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Living Kidney Donation

Living with 1 Kidney

How will having only 1 kidney affect me?

You can live the rest of your life with 1 kidney. Most donors say that their health didn’t change after the operation. Research shows us that having only 1 kidney can affect a person’s overall health.

Below are some health issues people with only 1 kidney can have after donating a kidney:

  • High blood pressure – There is a very slight increased risk to develop high blood pressure. This would happen over time.
  • Protein in the urine – Protein isn’t normally found in the urine, but after a donation, this can happen over time and usually doesn’t need to be treated.
  • Decrease in kidney function – Even though you’ve donated 1 kidney, the remaining kidney will increase how much it works. Your total loss of kidney function is only about 30%. This is enough to live a normal life.
  • Kidney failure – New research shows that a living donor may have a slightly higher risk of developing kidney failure over their lifetime.

The living donor team will talk with you about these risks during your living donor evaluation.

Can I still get pregnant or father a child if I donate a kidney?

There is no research evidence to show that donating your kidney affects your ability to get pregnant or father a child. If you‘ve just had a baby and want to donate a kidney, you’ll usually have to wait 1 year after your pregnancy to donate.

We recommend that women not get pregnant for 6 months to 1 year after donation. This lets your body fully recover from the major surgery.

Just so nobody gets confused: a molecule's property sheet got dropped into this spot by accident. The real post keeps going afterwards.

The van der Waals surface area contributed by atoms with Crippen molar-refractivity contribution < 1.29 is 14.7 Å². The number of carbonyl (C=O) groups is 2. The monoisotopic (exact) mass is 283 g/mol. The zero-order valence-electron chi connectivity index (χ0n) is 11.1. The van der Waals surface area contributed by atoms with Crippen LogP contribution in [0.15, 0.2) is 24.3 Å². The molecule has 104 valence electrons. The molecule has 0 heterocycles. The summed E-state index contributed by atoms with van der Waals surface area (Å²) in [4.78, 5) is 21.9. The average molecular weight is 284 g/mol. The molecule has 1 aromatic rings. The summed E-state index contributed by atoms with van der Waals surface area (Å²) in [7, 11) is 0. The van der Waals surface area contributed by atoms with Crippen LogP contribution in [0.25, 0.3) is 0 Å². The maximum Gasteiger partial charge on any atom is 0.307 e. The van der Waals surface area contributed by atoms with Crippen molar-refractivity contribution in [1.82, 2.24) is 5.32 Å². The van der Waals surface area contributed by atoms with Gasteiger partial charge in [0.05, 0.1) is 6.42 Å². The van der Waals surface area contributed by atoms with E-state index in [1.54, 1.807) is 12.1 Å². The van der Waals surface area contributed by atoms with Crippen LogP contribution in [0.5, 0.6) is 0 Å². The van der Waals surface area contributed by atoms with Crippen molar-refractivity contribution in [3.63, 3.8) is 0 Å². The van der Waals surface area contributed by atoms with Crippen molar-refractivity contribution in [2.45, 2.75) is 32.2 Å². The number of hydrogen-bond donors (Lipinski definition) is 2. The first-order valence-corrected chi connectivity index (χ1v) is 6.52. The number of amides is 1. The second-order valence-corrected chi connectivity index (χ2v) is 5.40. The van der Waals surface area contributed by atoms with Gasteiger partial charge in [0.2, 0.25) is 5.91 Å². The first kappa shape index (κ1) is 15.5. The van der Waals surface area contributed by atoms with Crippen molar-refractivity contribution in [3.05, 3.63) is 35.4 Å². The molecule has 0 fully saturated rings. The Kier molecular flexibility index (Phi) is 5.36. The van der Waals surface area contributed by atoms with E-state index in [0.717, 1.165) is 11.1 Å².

Pregnancy does affect the kidneys and having only 1 kidney means you’ll need to be watched carefully for any problems. You are at a slightly higher risk of having protein in the urine (proteinuria) and high blood pressure (pre-eclampsia) during pregnancy after donating a kidney. These conditions usually need treatment with medication. If you become pregnant after you have donated a kidney we strongly recommend that you talk to your doctor right away. They’ll work with you to carefully watch your kidney function during your pregnancy.

What if my donated kidney doesn’t work properly?

Most kidney transplants from living donors are successful. The chances are very good that your gift of a kidney will give the recipient a healthier life.

Sometimes the donated kidney may not work well because of technical problems during surgery. This could be a urine leak, a kink in the ureter, or a block in the blood flow. Sometimes the donated kidney is rejected by the recipient’s body. These can happen within days of the transplant or years later. It can happen even though all the tests during the evaluation went well and didn’t show any problems.

If the donated kidney doesn’t work properly or is rejected, the recipient still has options. They can go back to dialysis or can choose to try another transplant.​​​​​

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